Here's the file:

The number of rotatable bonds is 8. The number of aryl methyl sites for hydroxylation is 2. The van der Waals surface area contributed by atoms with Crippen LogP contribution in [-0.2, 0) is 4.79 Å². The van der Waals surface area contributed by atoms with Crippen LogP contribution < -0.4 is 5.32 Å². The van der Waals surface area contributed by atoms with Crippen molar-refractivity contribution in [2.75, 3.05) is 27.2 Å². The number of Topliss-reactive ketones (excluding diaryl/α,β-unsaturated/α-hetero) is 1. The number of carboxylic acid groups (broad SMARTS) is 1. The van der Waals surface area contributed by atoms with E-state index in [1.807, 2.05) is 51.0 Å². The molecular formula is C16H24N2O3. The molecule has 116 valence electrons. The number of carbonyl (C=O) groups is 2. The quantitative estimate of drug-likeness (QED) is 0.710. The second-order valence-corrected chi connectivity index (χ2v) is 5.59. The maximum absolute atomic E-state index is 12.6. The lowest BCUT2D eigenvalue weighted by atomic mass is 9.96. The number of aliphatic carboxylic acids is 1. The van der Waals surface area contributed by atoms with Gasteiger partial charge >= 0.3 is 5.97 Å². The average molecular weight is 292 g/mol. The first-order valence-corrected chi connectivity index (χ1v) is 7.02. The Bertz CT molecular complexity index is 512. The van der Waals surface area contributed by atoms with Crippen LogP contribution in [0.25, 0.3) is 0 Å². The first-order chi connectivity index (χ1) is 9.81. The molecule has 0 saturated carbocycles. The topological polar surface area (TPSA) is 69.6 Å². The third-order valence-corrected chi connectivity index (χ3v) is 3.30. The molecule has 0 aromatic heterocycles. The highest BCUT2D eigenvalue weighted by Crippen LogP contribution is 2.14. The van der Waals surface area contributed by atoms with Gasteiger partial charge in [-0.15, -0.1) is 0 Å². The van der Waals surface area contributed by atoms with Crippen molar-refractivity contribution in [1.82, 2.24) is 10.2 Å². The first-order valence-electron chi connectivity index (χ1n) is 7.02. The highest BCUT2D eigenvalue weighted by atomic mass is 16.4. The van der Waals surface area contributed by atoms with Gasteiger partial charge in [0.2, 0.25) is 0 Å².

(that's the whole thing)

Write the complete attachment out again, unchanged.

The number of rotatable bonds is 8. The number of aryl methyl sites for hydroxylation is 2. The van der Waals surface area contributed by atoms with Crippen LogP contribution in [-0.2, 0) is 4.79 Å². The van der Waals surface area contributed by atoms with Crippen LogP contribution < -0.4 is 5.32 Å². The van der Waals surface area contributed by atoms with Crippen molar-refractivity contribution in [2.75, 3.05) is 27.2 Å². The number of Topliss-reactive ketones (excluding diaryl/α,β-unsaturated/α-hetero) is 1. The number of carboxylic acid groups (broad SMARTS) is 1. The van der Waals surface area contributed by atoms with E-state index in [1.807, 2.05) is 51.0 Å². The molecular formula is C16H24N2O3. The molecule has 116 valence electrons. The number of carbonyl (C=O) groups is 2. The quantitative estimate of drug-likeness (QED) is 0.710. The second-order valence-corrected chi connectivity index (χ2v) is 5.59. The maximum absolute atomic E-state index is 12.6. The lowest BCUT2D eigenvalue weighted by atomic mass is 9.96. The number of aliphatic carboxylic acids is 1. The van der Waals surface area contributed by atoms with Gasteiger partial charge >= 0.3 is 5.97 Å². The average molecular weight is 292 g/mol. The first-order valence-corrected chi connectivity index (χ1v) is 7.02. The Bertz CT molecular complexity index is 512. The van der Waals surface area contributed by atoms with Crippen LogP contribution in [0.25, 0.3) is 0 Å². The first-order chi connectivity index (χ1) is 9.81. The molecule has 0 saturated carbocycles. The topological polar surface area (TPSA) is 69.6 Å². The third-order valence-corrected chi connectivity index (χ3v) is 3.30. The molecule has 0 aromatic heterocycles. The highest BCUT2D eigenvalue weighted by Crippen LogP contribution is 2.14. The van der Waals surface area contributed by atoms with Gasteiger partial charge in [-0.15, -0.1) is 0 Å². The van der Waals surface area contributed by atoms with Crippen molar-refractivity contribution in [1.82, 2.24) is 10.2 Å². The first-order valence-electron chi connectivity index (χ1n) is 7.02. The highest BCUT2D eigenvalue weighted by atomic mass is 16.4. The van der Waals surface area contributed by atoms with Gasteiger partial charge in [0.2, 0.25) is 0 Å².